The topic of defining the cultural attributes of a company culture came up in a recent Anthropology of Product Management (#aopm) discussion on Twitter. There was also an earlier discussion about this on Linked In AOPM discussion group. The ideas that Art Petty and Pattie Vargas contributed to this discussion served as a starting point for my post. Thanks Art and Pattie for jump starting my thinking on this.
Cultural attributes are characteristics that define a culture. The idea is that you can use cultural attributes to help solve cultural problems. These problems, which are really people problems, can be anything from understanding a audience for a product to understanding how different groups interact in an organization. Many product and organizational problems are actually cultural problems, although they are often disguised as tool or business practice problems.
There are a unlimited number of attributes that can be used to define a culture. I think, however, that we should be cautious about applying the same set of attributes to all cultures. Each culture has its own particularities and the best approach is to derive the attributes from the particular culture you are studying— a bottom up or inductive approach as opposed to using a one size fits all.
To illustrate this inductive approach, let’s talk about a cultural attribute that is used frequently to describe business organizations. Patti Vargas suggested that thickness is a cultural attribute that should be used to study and understand organizational problems. Thickness/thinness is about whether or not a majority of employees support and believe in the company’s mission and philosophy. Let’s say for the purpose of this post that the culture in question is thin. There is no question that thinness is a valid attribute to consider; however, the more important question is why does this thinness exist, and is it a symptom of a broader belief system at work? For example, if I knew that a company’s thinness was the result of an unfair compensation practice that alienated many of the employees, I might conclude that there was a significant distrust of the organization. In this case, the more meaningful element to consider is distrust of the organization, not thinness. Distrust of the organization would say so much more about the culture than thinness and have so many more implications. However, if the culture were thin because many employees were previously self-employed consultants, who were naturally more autonomous, then thinness would have very different implications. Again, this just demonstrates the importance of the why rather than the what. Thinness just describes the problem while distrust of the organization begins to addresses the root cause.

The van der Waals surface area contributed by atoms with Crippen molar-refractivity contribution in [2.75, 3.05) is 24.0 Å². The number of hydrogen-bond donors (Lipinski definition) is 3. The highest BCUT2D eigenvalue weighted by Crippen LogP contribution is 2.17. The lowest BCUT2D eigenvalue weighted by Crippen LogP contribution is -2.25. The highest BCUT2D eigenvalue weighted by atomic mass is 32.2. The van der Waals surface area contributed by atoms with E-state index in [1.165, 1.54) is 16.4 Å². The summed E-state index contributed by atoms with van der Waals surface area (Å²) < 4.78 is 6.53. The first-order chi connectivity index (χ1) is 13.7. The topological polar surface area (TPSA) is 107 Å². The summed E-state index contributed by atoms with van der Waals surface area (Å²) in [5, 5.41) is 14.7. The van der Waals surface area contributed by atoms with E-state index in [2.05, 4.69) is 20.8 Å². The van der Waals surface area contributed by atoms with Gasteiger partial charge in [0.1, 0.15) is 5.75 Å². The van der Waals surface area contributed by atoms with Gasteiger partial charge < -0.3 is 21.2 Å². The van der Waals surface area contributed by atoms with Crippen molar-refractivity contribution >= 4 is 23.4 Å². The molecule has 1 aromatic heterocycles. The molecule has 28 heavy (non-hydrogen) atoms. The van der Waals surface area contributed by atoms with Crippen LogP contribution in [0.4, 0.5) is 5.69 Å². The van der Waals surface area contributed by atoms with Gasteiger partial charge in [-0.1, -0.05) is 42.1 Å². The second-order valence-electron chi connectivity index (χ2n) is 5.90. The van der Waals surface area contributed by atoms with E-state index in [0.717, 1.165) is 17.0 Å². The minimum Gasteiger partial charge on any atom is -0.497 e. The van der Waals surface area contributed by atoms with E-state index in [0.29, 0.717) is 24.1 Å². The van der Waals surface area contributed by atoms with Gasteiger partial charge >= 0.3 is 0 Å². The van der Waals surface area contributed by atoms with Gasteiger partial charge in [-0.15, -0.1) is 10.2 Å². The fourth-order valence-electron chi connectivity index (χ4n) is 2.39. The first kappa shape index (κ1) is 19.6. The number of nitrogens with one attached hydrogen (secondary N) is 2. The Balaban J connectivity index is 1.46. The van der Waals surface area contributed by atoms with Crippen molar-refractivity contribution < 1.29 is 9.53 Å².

Typically, the reason one defines a set of cultural attributes is to solve a problem. Therefore, it is reasonable to expect that someone, perhaps, several people would be required to use these attributes and, more importantly, internalize them in order to solve the problem. Internalize is the operative word here because the problem that needs to be solved is a people problem, not a math problem, and that requires empathy. That being the case, it is important that these attributes regardless of how they are derived be as memorable and as human as possible. This requires something more than a list of attributes because attributes do not create empathy. In fact, the best way to communicate these attributes is not to use attributes at all. Attributes work well for solving a math or algorithmic problems, but not for people problems.
The best way to translate a cultural attribute into something memorable and human is to write a story. A story contains a believable character, often referred to as a persona, and a story line. Stories might seem odd at first but stories are something everyone including programmers and mathematicians can relate to. We were all exposed to stories when we were young and that’s how we learned at a very early age. To create a story about how distrust of organization manifests itself in organization, you would create a character, let’s call him Mike, and tell a story about how Mike deals with his distrust of the organization. You would use the details you gathered while observing people in the organization to flesh out Mike and the story about him. Mike will probably represent bits and pieces of several people you observed in the organization in question. Since characters typically represent more than one attribute or idea, you might want to incorporate other elements about Mike that you’ve learned while observing the people in the organization.
It will take you a while to flesh out Mike but when you are done you should have a narrative that really shows what is like to be an employee of this organization. More importantly, it will help people who are trying to solve Mike’s problem, understand and internalize what it feels like to be Mike.